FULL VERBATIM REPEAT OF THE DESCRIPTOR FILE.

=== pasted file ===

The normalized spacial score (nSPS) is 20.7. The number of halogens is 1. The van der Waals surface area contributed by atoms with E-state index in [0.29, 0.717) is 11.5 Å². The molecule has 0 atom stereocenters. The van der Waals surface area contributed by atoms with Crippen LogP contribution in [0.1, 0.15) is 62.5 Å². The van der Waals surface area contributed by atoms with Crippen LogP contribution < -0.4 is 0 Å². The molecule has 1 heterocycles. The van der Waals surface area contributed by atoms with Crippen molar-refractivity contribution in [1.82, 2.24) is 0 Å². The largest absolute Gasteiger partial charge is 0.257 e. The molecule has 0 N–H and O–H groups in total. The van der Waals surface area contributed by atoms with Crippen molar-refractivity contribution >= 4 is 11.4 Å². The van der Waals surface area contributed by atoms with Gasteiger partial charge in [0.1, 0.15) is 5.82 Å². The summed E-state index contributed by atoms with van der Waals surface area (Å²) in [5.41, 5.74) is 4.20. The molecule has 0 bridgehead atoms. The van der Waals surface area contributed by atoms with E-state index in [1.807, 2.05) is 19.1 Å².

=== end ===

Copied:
The normalized spacial score (nSPS) is 20.7. The number of halogens is 1. The van der Waals surface area contributed by atoms with E-state index in [0.29, 0.717) is 11.5 Å². The molecule has 0 atom stereocenters. The van der Waals surface area contributed by atoms with Crippen LogP contribution in [0.1, 0.15) is 62.5 Å². The van der Waals surface area contributed by atoms with Crippen LogP contribution < -0.4 is 0 Å². The molecule has 1 heterocycles. The van der Waals surface area contributed by atoms with Crippen molar-refractivity contribution in [1.82, 2.24) is 0 Å². The largest absolute Gasteiger partial charge is 0.257 e. The molecule has 0 N–H and O–H groups in total. The van der Waals surface area contributed by atoms with Crippen molar-refractivity contribution >= 4 is 11.4 Å². The van der Waals surface area contributed by atoms with Gasteiger partial charge in [0.1, 0.15) is 5.82 Å². The summed E-state index contributed by atoms with van der Waals surface area (Å²) in [5.41, 5.74) is 4.20. The molecule has 0 bridgehead atoms. The van der Waals surface area contributed by atoms with E-state index in [1.807, 2.05) is 19.1 Å².